Bob suggested that, in his unofficial view, security guards should be employed but, as yet, that is not confirmed, He did confirm there will be some staff (I hesitat to use the description ‘skeleton staff’!) remaining on site.

    It should be noted that seismic activity was included twice in the talk.

    During questioning Bob confirmed the concrete bases supporting the remaining boilers are undergoing major structural strengthening. He also confirmed the FED Dissolution plant will be dismantled over the next 4-6 months once its components have been decontaminated. The pipework will still be used to discharge rainfall.

    Next up was Jonathan from the NDA who gave more background into the monumental bungle the government over awarding the contract to Cavendish Fluor. Whilst he reinforced assurances that this will not happen again and the setting up of an enquiry lead by former National Grid’s Steve Holliday the fact is the taxpayer will be paying £100 million pounds. This is yet another sum to be added onto the true cost of Nuclear Power, the most subsidised form of electricity generation (pause to imitate Jeremy Clarkson) “In The World”.

    This section was a bit gloomy but Jonathan both answered questions comprehensively and has offered to be a contact within the NDA to find the best person to forward subsequent enquiries to.

    The Environment Agency Phil Heaton’s turn followed who gave no substantive new information or data. I questioned him about the Track of the Port of London Authority survey vessel which he knew nothing about, however, a Magnox member of staff answered that it had been employed to check seabed scouring.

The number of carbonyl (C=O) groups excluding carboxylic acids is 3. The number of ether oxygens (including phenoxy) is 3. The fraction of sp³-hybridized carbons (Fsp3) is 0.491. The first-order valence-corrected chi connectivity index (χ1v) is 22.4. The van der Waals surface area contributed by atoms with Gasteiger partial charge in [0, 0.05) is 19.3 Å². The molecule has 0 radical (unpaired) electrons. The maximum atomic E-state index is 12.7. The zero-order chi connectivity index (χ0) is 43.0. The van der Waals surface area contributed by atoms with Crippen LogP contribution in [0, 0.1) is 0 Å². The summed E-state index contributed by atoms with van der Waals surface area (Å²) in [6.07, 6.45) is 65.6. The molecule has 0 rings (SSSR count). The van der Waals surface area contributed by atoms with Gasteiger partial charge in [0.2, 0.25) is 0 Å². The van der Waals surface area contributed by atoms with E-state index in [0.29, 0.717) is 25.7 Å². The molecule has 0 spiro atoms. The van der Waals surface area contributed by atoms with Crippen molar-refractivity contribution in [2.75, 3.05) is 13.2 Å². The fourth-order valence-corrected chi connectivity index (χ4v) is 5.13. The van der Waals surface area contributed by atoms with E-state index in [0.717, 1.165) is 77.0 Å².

This was followed by a presentation from Simon Napper from the relatively newly formed Radioactive Waste Management, part of the NDA. This included a comprehensive image of the process of developing a final repository for the full range of existing radioactive waste. Professor Andy Blowers was mentioned and praised as one of the contributors to the overall plan.

    Simon handed over to a colleague and, despite the massive importance of this project, his unscripted talk rambled on and on to such an extent that the plot became more like a script from ‘Yes Minister’ where I imagined Sir Humphrey attempting to explain to Jim Hacker the need to have a consultation period on a forthcoming consultation yet be unable to specify costs because how could one estimate something that hadn’t happened yet! I think this was the low point as it is clearly so critical to move forward in having a definite plan to deal with waste.

    Overall I would conclude that this LCLC marked a turning point. Whilst there were only crumbs to glean about Bradwell B at least we know that the Blackwater Estuary will no longer receive radioactive pollutants and that the site will be more robustly secured once in C&M. However, there is still the issue of intermediate level waste within the graphite cores still in-situ.

    A closing paradoxical thought is that Bob mentioned that Magnox will never release FED dissolution effluent into the wild again, confirming fears that it should never have happened. This demonstrates that BANNG and companion protesters were right all along.

    Now there is ONLY one way to avoid future radioactive deposits being released into the Blackwater estuary and that is to prevent Bradwell B ever being built...

    P